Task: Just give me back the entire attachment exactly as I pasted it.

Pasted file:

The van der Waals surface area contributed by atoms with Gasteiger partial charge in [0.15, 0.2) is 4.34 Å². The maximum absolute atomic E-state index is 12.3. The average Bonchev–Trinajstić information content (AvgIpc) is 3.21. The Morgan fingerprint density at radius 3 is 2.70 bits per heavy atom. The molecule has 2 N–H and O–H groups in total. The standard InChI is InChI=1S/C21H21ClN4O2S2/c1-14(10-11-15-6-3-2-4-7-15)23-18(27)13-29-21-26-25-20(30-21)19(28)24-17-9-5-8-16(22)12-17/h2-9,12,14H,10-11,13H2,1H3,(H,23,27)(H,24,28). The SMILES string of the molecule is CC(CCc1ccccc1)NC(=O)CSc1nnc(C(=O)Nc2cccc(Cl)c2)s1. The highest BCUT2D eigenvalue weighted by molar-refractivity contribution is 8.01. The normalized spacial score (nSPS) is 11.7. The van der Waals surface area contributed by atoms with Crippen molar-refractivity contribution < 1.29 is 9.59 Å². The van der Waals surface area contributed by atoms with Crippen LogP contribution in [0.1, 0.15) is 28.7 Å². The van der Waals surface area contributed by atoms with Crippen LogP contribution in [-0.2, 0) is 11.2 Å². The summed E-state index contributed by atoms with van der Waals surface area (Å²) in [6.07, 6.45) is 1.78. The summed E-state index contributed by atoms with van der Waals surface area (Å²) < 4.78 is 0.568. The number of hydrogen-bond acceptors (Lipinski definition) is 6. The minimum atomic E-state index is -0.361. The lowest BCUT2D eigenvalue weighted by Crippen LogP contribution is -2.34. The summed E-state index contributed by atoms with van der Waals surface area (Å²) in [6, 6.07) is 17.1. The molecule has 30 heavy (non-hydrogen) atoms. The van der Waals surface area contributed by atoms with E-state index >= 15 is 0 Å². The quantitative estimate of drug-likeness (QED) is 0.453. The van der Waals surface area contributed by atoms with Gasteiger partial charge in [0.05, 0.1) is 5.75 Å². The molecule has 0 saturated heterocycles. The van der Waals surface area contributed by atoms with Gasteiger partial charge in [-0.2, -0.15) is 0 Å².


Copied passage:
The van der Waals surface area contributed by atoms with Gasteiger partial charge in [0.15, 0.2) is 4.34 Å². The maximum absolute atomic E-state index is 12.3. The average Bonchev–Trinajstić information content (AvgIpc) is 3.21. The Morgan fingerprint density at radius 3 is 2.70 bits per heavy atom. The molecule has 2 N–H and O–H groups in total. The standard InChI is InChI=1S/C21H21ClN4O2S2/c1-14(10-11-15-6-3-2-4-7-15)23-18(27)13-29-21-26-25-20(30-21)19(28)24-17-9-5-8-16(22)12-17/h2-9,12,14H,10-11,13H2,1H3,(H,23,27)(H,24,28). The SMILES string of the molecule is CC(CCc1ccccc1)NC(=O)CSc1nnc(C(=O)Nc2cccc(Cl)c2)s1. The highest BCUT2D eigenvalue weighted by molar-refractivity contribution is 8.01. The normalized spacial score (nSPS) is 11.7. The van der Waals surface area contributed by atoms with Crippen molar-refractivity contribution < 1.29 is 9.59 Å². The van der Waals surface area contributed by atoms with Crippen LogP contribution in [0.1, 0.15) is 28.7 Å². The van der Waals surface area contributed by atoms with Crippen LogP contribution in [-0.2, 0) is 11.2 Å². The summed E-state index contributed by atoms with van der Waals surface area (Å²) in [6.07, 6.45) is 1.78. The summed E-state index contributed by atoms with van der Waals surface area (Å²) < 4.78 is 0.568. The number of hydrogen-bond acceptors (Lipinski definition) is 6. The minimum atomic E-state index is -0.361. The lowest BCUT2D eigenvalue weighted by Crippen LogP contribution is -2.34. The summed E-state index contributed by atoms with van der Waals surface area (Å²) in [6, 6.07) is 17.1. The molecule has 30 heavy (non-hydrogen) atoms. The van der Waals surface area contributed by atoms with E-state index >= 15 is 0 Å². The quantitative estimate of drug-likeness (QED) is 0.453. The van der Waals surface area contributed by atoms with Gasteiger partial charge in [0.05, 0.1) is 5.75 Å². The molecule has 0 saturated heterocycles. The van der Waals surface area contributed by atoms with Gasteiger partial charge in [-0.2, -0.15) is 0 Å².